White Cleveland Cops Claim Harsher Treatment When They Shoot Black Suspects
The cops involved in the fatal 2012 shooting of Timothy Russell and Marissa Williams, which occurred at the end of a 25 minute car chase involving at least 26 cops, are now suing for being treated unfairly by the department because they're not black and their victims are.
The chase began when a cop mistook the backfire of a car for gunshots. The city of Cleveland settled with the families for $3 million last month. Only one of the 13 cops who shot at Russell's car was charged, with involuntary manslaughter. He jumped onto the hood of the car and fired at least 15 rounds into the windshield. Five other cops were charged with dereliction of duty for allowing the car chase to get out of control. T
The other 12 cops involved in the shooting all got slaps on the wrist and a little bit of paid time off. But that minimal punishment cost the cops promotions they would have apparently been given otherwise, according to a lawsuit by 9 of them, as CNN reports:
"The City of Cleveland, through the other named defendants, and the other named defendants in their individual capacities, have a history of treating non-African American officers involved in the shootings of African Americans substantially harsher than African American officers," reads the lawsuit, filed Friday in the U.S. District Court for the Northern District of Ohio.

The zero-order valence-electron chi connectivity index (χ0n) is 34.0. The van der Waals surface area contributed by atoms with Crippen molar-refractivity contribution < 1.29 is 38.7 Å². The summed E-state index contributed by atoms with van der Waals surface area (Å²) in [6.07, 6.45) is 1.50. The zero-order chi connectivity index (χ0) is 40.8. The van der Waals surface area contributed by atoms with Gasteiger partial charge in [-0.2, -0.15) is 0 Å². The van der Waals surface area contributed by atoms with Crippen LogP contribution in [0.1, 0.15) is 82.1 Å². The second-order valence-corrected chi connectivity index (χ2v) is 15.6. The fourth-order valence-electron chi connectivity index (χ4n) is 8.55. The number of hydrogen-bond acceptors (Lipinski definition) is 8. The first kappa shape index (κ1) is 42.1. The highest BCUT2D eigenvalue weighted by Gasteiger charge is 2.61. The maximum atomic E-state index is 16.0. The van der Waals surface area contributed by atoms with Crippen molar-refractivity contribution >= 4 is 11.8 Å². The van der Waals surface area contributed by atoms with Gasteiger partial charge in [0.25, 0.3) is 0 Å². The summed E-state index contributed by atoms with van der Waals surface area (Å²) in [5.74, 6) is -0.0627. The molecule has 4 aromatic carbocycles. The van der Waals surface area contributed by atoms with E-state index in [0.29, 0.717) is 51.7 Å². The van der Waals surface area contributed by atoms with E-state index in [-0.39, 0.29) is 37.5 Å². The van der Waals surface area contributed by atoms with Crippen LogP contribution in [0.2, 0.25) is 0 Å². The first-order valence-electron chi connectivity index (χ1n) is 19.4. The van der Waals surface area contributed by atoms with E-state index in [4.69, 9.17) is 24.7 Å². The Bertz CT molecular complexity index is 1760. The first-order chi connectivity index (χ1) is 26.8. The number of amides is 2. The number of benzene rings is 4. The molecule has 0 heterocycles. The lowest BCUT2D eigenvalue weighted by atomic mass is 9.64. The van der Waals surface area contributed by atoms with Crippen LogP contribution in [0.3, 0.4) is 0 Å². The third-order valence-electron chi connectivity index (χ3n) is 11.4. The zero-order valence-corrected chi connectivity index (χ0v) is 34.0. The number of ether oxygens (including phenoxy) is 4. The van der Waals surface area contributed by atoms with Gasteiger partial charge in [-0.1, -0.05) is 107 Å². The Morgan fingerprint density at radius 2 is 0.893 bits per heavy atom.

It continues: "A serious dichotomy exists as a result of the defendants' longstanding practices and procedures which place onerous burdens on non-African American officers, including the plaintiffs, because of their race and the race of persons who are the subjects of the legitimate use of deadly force."
The plaintiffs are seeking an unspecified amount of damages.
It's hard to tell when black officers are involved in fatal shootings—only white cops tend to have their race specifically identified in media reports about police shootings.
Neither the race nor identity of the Cleveland cops who shot 12-year-old Tamir Rice last month has been revealed. The attorney for the Rice family said the shooting wasn't a "black and white issue" but a "right and wrong issue."
Insofar as the allegations in the lawsuit are true, they should be rectified by applying harsher treatment to black cops involved in fatal shootings not by giving white cops involved in fatal shootings an easier time.
A ProPublica analysis of police shootings found it 21 times more likely for a black person to be a victim of a fatal police shooting than a white person. It also found that while 44 percent of police shooting victims it found in the last 33 years were white, for black officers more than 78 percent of their victims were black. Black officers were involved in about 10 percent of all fatal police shootings—in 2007 the Department of Justice found that about 25 percent of police officers in the U.S. are non-white.
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